Las Vegas DOOH adtech company Adomni is using the giant CES, which attracts hordes of tech trade press around this time each year, to raise awareness and buzz for an interesting spin-out product the company launched last spring.
Called Shoutable, the platform enables people like social media influencers to easily post messages on digital billboards across the United States, for $40 a spot.
The proposition is that people can log in to the platform, find a billboard location (or locations), develop a DIY message from online templates, book a time window and pay for the ad spot with a credit card. The messages are called “Shouts” and the eight-second static spots will run 10 times in that 15-minute time window.
This is mainly tuned, it seems, for individuals as opposed to businesses – though it is fair to say there are many people who have made themselves into businesses. While I am on social media, I am old and have, very blissfully, absolutely no idea who Adomni is touting as high profile “Shout” users. In a gushing, almost cringey press release, the company notes:
This new billboard company is turning A-lister heads and has quickly become a celebrity favorite way to celebrate their loved ones! TikTok superstars, Charli and Dixie D’Amelio surprised their mom with a collection of Mother’s Day Shouts on Sunset Boulevard in Los Angeles and even took her to visit the Sunset Boulevard supersize billboard. The girls took to their Instagram accounts to show their fans how easy it was to do.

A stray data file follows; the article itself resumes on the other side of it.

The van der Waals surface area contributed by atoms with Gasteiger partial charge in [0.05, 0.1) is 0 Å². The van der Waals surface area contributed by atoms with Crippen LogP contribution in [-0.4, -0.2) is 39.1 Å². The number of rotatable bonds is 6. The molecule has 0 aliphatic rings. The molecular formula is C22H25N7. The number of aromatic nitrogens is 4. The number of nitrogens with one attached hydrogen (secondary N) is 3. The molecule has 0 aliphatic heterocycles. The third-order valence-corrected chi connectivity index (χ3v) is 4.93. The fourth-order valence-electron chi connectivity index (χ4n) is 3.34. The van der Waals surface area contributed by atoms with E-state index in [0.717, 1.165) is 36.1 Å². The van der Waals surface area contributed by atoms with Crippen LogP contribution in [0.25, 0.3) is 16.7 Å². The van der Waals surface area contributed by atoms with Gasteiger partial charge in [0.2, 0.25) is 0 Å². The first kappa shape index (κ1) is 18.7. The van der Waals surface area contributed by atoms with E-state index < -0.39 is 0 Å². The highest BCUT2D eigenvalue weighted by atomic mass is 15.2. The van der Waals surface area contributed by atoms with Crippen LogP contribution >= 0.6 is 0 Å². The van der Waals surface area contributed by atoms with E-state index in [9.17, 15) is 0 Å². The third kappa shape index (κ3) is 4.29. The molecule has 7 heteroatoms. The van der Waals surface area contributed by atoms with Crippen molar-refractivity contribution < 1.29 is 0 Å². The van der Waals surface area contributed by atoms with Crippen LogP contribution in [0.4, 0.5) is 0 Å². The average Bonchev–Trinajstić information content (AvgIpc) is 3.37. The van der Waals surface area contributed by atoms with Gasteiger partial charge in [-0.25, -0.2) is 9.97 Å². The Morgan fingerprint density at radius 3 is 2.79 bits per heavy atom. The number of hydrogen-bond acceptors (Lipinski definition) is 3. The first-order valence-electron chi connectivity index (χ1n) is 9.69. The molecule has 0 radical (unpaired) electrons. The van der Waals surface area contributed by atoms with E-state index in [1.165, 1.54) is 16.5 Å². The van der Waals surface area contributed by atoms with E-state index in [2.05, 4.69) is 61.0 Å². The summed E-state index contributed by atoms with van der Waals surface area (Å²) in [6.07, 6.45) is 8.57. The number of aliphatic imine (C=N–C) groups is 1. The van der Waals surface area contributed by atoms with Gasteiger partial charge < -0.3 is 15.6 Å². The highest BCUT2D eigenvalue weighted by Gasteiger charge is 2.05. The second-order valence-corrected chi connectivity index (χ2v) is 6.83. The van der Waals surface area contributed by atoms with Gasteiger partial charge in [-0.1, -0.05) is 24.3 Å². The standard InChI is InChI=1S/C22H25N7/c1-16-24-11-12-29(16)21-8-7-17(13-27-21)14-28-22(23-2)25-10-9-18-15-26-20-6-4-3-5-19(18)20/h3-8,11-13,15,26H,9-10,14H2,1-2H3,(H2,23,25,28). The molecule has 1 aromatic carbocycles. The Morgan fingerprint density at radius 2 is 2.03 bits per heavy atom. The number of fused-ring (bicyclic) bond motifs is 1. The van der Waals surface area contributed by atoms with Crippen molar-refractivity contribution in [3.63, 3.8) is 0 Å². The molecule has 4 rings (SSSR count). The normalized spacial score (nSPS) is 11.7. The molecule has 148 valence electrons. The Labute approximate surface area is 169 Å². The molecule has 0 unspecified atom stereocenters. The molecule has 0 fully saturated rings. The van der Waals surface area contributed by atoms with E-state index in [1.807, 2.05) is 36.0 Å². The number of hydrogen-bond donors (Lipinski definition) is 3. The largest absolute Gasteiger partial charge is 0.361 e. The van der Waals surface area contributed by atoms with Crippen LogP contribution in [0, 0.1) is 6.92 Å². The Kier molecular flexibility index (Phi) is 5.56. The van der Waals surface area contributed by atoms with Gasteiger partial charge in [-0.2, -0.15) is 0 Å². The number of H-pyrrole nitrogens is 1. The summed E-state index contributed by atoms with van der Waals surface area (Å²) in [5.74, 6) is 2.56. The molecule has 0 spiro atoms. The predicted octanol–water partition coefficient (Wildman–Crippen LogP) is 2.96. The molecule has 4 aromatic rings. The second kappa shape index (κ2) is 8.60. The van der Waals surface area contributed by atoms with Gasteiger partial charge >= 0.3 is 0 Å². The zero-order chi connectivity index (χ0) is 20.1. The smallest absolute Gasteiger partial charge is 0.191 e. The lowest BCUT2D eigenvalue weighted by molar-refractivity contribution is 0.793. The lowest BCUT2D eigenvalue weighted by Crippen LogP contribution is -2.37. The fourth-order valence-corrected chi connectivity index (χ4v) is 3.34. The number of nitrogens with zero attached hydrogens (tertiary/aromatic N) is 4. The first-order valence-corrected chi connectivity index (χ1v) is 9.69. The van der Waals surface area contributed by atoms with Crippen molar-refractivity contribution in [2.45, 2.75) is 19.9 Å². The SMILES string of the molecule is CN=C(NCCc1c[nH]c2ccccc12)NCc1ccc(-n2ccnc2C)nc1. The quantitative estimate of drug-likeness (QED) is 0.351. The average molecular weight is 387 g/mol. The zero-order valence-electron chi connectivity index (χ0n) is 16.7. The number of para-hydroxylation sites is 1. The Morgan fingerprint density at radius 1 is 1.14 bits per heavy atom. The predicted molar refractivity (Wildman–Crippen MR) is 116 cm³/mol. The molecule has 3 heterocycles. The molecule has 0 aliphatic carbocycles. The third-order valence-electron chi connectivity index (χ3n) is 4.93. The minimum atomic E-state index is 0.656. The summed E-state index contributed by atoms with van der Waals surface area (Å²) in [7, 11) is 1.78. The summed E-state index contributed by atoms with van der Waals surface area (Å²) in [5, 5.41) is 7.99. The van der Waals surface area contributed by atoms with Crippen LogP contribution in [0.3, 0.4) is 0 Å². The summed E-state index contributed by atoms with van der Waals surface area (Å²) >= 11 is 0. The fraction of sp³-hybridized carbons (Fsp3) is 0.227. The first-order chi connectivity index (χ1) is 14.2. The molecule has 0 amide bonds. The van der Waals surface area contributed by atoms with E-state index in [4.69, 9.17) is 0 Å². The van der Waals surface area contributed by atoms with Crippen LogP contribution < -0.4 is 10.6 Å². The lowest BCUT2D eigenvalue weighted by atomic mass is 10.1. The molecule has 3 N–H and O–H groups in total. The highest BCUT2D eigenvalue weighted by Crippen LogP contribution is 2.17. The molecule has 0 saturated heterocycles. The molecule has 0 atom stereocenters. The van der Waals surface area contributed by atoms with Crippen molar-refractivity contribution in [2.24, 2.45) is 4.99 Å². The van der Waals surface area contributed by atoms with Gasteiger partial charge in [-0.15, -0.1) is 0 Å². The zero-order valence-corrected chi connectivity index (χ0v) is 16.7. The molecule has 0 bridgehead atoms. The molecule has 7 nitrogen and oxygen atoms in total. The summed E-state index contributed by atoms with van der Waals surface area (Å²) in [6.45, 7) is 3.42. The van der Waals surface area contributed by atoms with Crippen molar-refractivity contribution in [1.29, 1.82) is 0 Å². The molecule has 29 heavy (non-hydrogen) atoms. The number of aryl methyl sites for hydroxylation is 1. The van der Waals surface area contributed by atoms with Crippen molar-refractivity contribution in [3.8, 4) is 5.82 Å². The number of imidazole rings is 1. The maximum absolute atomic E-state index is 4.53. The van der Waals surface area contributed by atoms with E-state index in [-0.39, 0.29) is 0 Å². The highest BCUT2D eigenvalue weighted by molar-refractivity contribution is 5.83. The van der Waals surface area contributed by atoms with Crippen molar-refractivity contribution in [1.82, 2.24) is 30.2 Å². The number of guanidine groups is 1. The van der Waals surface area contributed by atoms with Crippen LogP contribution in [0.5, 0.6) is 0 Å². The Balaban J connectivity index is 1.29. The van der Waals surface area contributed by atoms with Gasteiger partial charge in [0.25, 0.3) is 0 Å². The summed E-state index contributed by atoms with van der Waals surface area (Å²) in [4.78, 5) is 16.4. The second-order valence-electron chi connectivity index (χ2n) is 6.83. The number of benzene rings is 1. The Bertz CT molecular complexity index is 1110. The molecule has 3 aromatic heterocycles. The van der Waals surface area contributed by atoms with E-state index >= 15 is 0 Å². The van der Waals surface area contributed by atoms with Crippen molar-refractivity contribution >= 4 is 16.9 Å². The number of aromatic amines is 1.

Family man/TV personality Mario Lopez used Shoutable on Father’s Day to surprise his dad in San Diego with a billboard saying, “World’s Best Dad Mario”.
Music artists Robin Thicke recently used Shoutable to engage his fans for the launch of his newest single with Yo Gotti.
Mom of 3, Ashlee Simpson-Ross surprised her hubby, actor Evan Ross, with a Shout on Ventura Boulevard in Los Angeles from her and the kids.
Shoutable gives both large and small creators the space to be seen and heard, blurring the line between advertising and social media.
Well that’s nice.
Setting the influencer angle aside, I could see how this could also be attractive to regular folks who are not productizing their personalities. Long before there were digital billboards, there were stories here and there about individuals buying a billboard to do things like make very public marriage proposals. The challenge with that is the cost, time and complexity of booking a billboard. With this, it can be quick and cheap – and if you know your Mom drives by a certain billboard every morning on the way to work, you could buy a time window and “shout” Happy Birthday!
Or ask her “What’s For Dinner???”
The challenge with this approach is getting awareness up so that people other than hyper-savvy media influencers know about it. Adomni has an arrangement with Lamar that makes this available on 1,600 billboards and other displays – like street furniture and taxi tops, across 42 states.
The DIY ad thing is not new, but web technologies have undoubtedly made it easier to make happen. The Canadian out of home media company Pattison launched something called The Ad Shop more than 10 years ago, and I’ve no doubt there have been others.